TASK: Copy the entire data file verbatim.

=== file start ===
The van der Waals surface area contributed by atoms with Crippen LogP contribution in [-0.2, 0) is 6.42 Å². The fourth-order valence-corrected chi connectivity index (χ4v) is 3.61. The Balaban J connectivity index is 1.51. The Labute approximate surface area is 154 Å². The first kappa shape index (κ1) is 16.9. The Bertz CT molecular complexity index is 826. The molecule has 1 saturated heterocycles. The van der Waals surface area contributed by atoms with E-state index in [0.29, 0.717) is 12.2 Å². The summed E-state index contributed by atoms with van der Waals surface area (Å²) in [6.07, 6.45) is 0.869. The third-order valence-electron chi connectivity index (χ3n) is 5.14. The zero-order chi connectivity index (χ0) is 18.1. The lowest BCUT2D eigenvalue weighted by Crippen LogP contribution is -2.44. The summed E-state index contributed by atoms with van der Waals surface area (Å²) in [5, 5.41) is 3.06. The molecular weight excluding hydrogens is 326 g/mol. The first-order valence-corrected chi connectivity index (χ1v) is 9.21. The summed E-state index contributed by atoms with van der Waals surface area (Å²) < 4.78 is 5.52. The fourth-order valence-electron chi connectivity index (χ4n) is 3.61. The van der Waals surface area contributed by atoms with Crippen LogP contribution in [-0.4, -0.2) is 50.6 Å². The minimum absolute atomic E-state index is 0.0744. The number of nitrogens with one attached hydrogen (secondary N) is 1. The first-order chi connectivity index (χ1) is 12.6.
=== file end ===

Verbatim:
The van der Waals surface area contributed by atoms with Crippen LogP contribution in [-0.2, 0) is 6.42 Å². The fourth-order valence-corrected chi connectivity index (χ4v) is 3.61. The Balaban J connectivity index is 1.51. The Labute approximate surface area is 154 Å². The first kappa shape index (κ1) is 16.9. The Bertz CT molecular complexity index is 826. The molecule has 1 saturated heterocycles. The van der Waals surface area contributed by atoms with E-state index in [0.29, 0.717) is 12.2 Å². The summed E-state index contributed by atoms with van der Waals surface area (Å²) in [6.07, 6.45) is 0.869. The third-order valence-electron chi connectivity index (χ3n) is 5.14. The zero-order chi connectivity index (χ0) is 18.1. The lowest BCUT2D eigenvalue weighted by Crippen LogP contribution is -2.44. The summed E-state index contributed by atoms with van der Waals surface area (Å²) in [5, 5.41) is 3.06. The molecular weight excluding hydrogens is 326 g/mol. The first-order valence-corrected chi connectivity index (χ1v) is 9.21. The summed E-state index contributed by atoms with van der Waals surface area (Å²) < 4.78 is 5.52. The fourth-order valence-electron chi connectivity index (χ4n) is 3.61. The van der Waals surface area contributed by atoms with Crippen LogP contribution in [-0.4, -0.2) is 50.6 Å². The minimum absolute atomic E-state index is 0.0744. The number of nitrogens with one attached hydrogen (secondary N) is 1. The first-order chi connectivity index (χ1) is 12.6.